Protection for Data in Use

Technologies that allow data to remain encrypted while in use offer a real breakthrough in technical and social innovation since they do not jeopardize user privacy. In light of privacy laws in many places, access to certain data might be hard to obtain, or scientists and other data users may not be expert data managers or may have doubts about their own ability to prevent data leaks. But with the following options, especially fully homomorphic encryption (FHE), an analyst could do calculations on troves of data without having to ever reveal underlying data that might expose the identities or other personal information of individuals. Further, these methods have their basis in lattice-based cryptography, meaning that they are of the NP-hard level of computational complexity. While to humans, this simply means that they are intractably hard problems to solve—involving millions of points over tens of thousands of dimensions—they are also hard for quantum computers to solve and, therefore, can be expected to play an ongoing role as the basis of post-quantum computing cryptography

Overcoming the issues of ciphertext, privacy, and even the lack of trust among institutions in the United States, secure multiparty computation and FHE are the best technical solutions to the field of privacy-preserving computation.

  • Secure Multiparty Computation:Secure multiparty computation (SMC) is like blockchain in that it distributes computation along the network so that no one needs access to the full data set to get a result. It allows users to compute pieces of data across multiple machines, which is a way of protecting individual bits. This would allow users to keep their data in their own private space while at the same time contributing associated insights to the ecosystem. Therefore, a bad actor would have to collect everything to make sense of the original data, which would be practically impossible.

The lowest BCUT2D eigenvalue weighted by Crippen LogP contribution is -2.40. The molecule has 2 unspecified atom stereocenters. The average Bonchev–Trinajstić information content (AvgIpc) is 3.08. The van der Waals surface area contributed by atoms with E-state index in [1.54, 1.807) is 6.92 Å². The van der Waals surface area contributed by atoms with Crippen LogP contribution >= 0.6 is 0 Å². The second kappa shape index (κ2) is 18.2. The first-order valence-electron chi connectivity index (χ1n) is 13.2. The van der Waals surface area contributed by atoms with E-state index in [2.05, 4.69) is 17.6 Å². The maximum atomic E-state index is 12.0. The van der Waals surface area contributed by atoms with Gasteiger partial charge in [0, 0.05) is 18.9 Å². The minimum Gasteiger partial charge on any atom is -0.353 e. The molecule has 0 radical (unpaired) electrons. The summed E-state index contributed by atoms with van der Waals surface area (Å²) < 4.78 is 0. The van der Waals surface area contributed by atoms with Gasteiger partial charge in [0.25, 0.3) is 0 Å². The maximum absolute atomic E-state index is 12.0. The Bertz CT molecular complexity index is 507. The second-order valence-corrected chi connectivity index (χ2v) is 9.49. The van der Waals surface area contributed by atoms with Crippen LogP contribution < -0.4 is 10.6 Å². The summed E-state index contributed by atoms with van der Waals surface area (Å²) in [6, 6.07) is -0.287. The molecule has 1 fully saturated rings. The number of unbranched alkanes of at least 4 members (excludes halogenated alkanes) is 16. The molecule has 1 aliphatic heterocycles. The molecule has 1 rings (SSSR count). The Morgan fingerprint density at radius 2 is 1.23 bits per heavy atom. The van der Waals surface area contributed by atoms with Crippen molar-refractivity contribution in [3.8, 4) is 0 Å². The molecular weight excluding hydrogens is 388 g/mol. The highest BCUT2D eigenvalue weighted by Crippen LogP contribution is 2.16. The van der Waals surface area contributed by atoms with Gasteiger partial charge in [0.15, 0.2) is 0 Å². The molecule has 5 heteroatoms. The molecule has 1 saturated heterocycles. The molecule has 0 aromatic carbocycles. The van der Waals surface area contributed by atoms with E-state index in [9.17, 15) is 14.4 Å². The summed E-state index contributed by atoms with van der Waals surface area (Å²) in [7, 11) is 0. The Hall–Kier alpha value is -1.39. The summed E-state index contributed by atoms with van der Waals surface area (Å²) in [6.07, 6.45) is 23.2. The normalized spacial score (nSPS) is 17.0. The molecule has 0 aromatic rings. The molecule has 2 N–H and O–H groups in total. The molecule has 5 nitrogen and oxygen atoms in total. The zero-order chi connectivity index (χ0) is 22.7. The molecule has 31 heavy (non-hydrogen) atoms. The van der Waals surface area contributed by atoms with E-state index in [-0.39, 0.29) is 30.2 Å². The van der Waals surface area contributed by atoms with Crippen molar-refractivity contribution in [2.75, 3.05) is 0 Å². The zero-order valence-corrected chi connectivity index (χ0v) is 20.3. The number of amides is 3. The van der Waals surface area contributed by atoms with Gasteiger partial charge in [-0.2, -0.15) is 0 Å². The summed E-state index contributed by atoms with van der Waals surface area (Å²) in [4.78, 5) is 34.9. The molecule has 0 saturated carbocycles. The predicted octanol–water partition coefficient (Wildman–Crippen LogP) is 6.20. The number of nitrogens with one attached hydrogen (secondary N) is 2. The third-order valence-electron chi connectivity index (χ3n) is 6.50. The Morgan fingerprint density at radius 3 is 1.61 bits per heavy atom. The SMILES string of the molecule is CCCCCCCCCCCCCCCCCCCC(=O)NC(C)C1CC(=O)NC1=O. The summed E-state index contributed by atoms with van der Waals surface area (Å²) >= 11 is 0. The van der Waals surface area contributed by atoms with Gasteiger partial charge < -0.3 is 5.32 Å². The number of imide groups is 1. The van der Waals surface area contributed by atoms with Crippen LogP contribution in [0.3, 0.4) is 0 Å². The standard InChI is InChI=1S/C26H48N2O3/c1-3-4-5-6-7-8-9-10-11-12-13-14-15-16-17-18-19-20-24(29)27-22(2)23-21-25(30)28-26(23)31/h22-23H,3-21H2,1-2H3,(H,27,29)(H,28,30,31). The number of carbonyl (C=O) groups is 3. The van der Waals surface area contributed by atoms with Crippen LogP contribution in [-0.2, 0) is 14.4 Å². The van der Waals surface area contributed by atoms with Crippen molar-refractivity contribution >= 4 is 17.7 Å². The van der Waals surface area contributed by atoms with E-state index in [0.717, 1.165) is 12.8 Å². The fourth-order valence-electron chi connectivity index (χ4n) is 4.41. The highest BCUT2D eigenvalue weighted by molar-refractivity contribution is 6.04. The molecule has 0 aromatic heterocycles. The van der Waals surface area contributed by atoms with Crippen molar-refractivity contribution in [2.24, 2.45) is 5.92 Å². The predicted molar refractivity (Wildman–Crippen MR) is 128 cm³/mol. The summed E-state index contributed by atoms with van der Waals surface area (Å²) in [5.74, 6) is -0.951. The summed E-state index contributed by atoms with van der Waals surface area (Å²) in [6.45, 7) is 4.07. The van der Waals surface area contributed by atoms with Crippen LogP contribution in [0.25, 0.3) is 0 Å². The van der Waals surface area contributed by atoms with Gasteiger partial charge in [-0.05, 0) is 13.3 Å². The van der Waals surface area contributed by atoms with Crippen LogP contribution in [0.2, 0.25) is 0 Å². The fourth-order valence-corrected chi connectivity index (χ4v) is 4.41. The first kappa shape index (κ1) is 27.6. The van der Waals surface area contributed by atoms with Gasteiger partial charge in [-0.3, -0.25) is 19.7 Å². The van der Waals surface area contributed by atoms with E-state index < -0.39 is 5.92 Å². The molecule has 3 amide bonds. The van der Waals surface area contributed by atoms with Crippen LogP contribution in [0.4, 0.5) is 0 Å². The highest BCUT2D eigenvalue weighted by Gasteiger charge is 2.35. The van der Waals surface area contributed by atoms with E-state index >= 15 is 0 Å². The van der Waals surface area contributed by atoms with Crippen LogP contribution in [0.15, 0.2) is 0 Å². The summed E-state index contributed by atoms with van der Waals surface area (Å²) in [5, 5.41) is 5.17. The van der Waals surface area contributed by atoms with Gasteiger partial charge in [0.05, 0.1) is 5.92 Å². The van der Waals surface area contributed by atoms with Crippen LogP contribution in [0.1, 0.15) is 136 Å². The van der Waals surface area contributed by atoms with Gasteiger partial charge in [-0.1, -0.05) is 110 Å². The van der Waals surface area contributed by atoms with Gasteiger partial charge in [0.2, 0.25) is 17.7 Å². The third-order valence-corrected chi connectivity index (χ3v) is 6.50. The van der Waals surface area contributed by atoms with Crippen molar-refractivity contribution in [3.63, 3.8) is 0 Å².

• Fully Homomorphic Encryption:Fully homomorphic encryption is a type of encryption that preserves the structure of the data, allowing the user to analyze and gain insights from the data without decrypting it and exposing the personal information—not unlike a locked glove box where one can manipulate what is inside but not access it. A solution for FHE was only just discovered in 2009 and is six orders of magnitude more computationally intensive than simply partial homomorphic encryption. 
  • Federated Learning: Anyone who has ever experienced keyboard word prediction improving through continued use has likely experienced the effects of federated learning. Federated learning is a technique for decentralized training of ML models that allows such models to be trained on private data without ever having to put that data online or in “the cloud.” In federated learning, a centralized model is trained on some pre-attained or synthetic data. Then, a version of this model is sent out to a select group of online devices. These devices run and train the model locally on the device’s private data. Once the model is trained, each of these devices sends their updated version of the model back to the centralized source. The distinction here is that these devices are sending the model, basically a long list of numbers that represent what the model has learned, rather than the data itself. 

Potential Pitfalls and Current Limits of the Software Solution 

Yet, many of these approaches, especially the most promising types such as multi-party computation (MPC) and FHE, are still computationally expensive and require a high level of expertise to implement properly. Currently, these methods require those with PhDs to implement, but they are edging closer to commercial viability. FHE and MPC have intense mathematical rigor that makes them solid solutions to protecting data, but FHE is computationally heavy, which severely limits where and when it can be used. Meanwhile, MPC has a bandwidth-heavy problem because of its approach to spreading compute pieces across various computers. Given these limitations, researchers attempting to use these methods need to decide what the time requirement of the computation is and what the limitations of their resources are, whether computation or bandwidth. Therefore, as computer scientists such as those at DARPA’s DPRIVE work toward making these truly viable solutions, analysts hoping to apply these cryptographic schemes should find ways to combine both.